Kendra Goodson plays a game at her job while on the phone, keeping a tally of whether someone she is speaking with refers to her either as “miss” or misgenders her. But lately, more and more people have correctly identified her as a woman, she said.

Goodson, a University of Maryland Facilities Management employee, is a transgender woman who has been retraining her voice to more closely align with her gender identity. She came out to her friends and family in 2015 and became the first transgender Facilities Management employee when she came out at work in May 2016.

After fully coming out, Goodson said she sought out the resources the University of Maryland provides for its transgender population. While looking for information about how to change her name, she stumbled upon transgender voice training offered by the Hearing and Speech Clinic, a service which aims to help members of the transgender community find a voice they are happy with.

[Read more: Meet UMD’s first transgender Facilities Management employee]

“Sometimes this is someone’s first step,” said Kristin Slawson, a HESP clinical assistant professor. “One of the first things they want to do is figure out their voice so that it matches when they do want to present their desired gender. … [And] sometimes the voice … is the piece that helped [them] really feel like it all came together.”

The clinic begins by putting together a communication profile for its clients, Slawson said. This is a test that shows them where they “fall on the spectrum” between a more traditionally male-sounding voice and a more traditionally female-sounding voice, Goodson said.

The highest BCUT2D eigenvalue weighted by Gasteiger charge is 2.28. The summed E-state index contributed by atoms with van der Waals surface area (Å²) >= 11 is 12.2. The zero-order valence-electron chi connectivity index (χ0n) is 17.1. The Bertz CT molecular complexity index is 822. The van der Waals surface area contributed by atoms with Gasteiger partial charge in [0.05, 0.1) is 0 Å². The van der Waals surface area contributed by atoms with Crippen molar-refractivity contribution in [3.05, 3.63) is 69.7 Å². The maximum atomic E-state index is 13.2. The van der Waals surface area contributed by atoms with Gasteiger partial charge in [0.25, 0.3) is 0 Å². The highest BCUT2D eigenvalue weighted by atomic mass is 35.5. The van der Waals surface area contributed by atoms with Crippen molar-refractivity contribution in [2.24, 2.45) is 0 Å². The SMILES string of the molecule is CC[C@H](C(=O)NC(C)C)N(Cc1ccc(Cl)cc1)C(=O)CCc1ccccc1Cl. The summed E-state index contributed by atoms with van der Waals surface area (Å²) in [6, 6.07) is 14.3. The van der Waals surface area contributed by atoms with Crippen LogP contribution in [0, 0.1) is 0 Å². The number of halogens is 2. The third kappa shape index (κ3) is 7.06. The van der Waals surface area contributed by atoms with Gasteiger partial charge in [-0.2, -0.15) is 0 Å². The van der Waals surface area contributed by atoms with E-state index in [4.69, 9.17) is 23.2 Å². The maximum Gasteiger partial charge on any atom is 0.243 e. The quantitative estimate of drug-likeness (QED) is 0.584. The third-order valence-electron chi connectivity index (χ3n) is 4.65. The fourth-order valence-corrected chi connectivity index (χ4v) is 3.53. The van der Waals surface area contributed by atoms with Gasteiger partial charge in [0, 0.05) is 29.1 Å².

For example, a masculine voice typically measures around 120 hertz, whereas a feminine voice falls around 220 hertz, according to Christie Block, a speech-language pathologist from the New York Speech and Voice Lab. A gender-ambiguous voice falls somewhere between 155 hertz and 187 hertz.

Most people who seek out the program are transgender women, because they have the biggest “physical deviation” from the voice they are going for, Slawson said. Transgender women’s vocal cords tend to be longer and thicker and must be overcome with training, whereas transgender men’s voices tend to lower when they take testosterone.

While many clients come in focused just on pitch, there are many other subtle differences between how men and women communicate, such as word choice, body language, inflection and intonation, Slawson said.

When women speak they use more variation in their pitch, hitting more highs and more lows, while men tend to keep a relatively flat pitch, but stress with emphasis and prolongation. For example, it would be more typical for a man to say, “That was soooo awesome,” Slawson said.

Women also tend to have a more colorful language, selecting words like “fabulous” and “fantastic” more often, Slawson said.

Body language can also be a crucial indicator of someone’s gender. So the clinic may, for example, work on walking with a client.